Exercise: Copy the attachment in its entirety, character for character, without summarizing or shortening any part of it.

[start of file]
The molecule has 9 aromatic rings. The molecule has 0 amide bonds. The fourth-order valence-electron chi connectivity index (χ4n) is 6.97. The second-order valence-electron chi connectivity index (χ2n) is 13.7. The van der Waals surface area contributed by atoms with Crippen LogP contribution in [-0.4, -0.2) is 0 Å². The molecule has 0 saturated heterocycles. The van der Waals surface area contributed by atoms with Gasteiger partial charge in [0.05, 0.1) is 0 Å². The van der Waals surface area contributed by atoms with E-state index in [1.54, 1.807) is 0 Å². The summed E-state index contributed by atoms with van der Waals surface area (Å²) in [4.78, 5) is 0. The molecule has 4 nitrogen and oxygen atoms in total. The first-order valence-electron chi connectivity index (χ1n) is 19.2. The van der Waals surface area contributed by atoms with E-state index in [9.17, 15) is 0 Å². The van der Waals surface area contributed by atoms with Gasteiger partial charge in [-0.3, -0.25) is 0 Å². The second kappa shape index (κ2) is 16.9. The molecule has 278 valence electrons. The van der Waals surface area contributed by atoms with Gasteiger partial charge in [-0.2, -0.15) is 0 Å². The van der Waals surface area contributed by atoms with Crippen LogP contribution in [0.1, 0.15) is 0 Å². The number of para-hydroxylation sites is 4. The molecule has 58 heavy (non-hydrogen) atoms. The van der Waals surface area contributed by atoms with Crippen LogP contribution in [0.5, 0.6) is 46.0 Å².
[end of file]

The molecule has 9 aromatic rings. The molecule has 0 amide bonds. The fourth-order valence-electron chi connectivity index (χ4n) is 6.97. The second-order valence-electron chi connectivity index (χ2n) is 13.7. The van der Waals surface area contributed by atoms with Crippen LogP contribution in [-0.4, -0.2) is 0 Å². The molecule has 0 saturated heterocycles. The van der Waals surface area contributed by atoms with Gasteiger partial charge in [0.05, 0.1) is 0 Å². The van der Waals surface area contributed by atoms with E-state index in [1.54, 1.807) is 0 Å². The summed E-state index contributed by atoms with van der Waals surface area (Å²) in [4.78, 5) is 0. The molecule has 4 nitrogen and oxygen atoms in total. The first-order valence-electron chi connectivity index (χ1n) is 19.2. The van der Waals surface area contributed by atoms with E-state index in [9.17, 15) is 0 Å². The van der Waals surface area contributed by atoms with Gasteiger partial charge in [-0.3, -0.25) is 0 Å². The second kappa shape index (κ2) is 16.9. The molecule has 278 valence electrons. The van der Waals surface area contributed by atoms with Gasteiger partial charge in [-0.2, -0.15) is 0 Å². The van der Waals surface area contributed by atoms with Crippen LogP contribution in [0.1, 0.15) is 0 Å². The number of para-hydroxylation sites is 4. The molecule has 58 heavy (non-hydrogen) atoms. The van der Waals surface area contributed by atoms with Crippen LogP contribution in [0.5, 0.6) is 46.0 Å².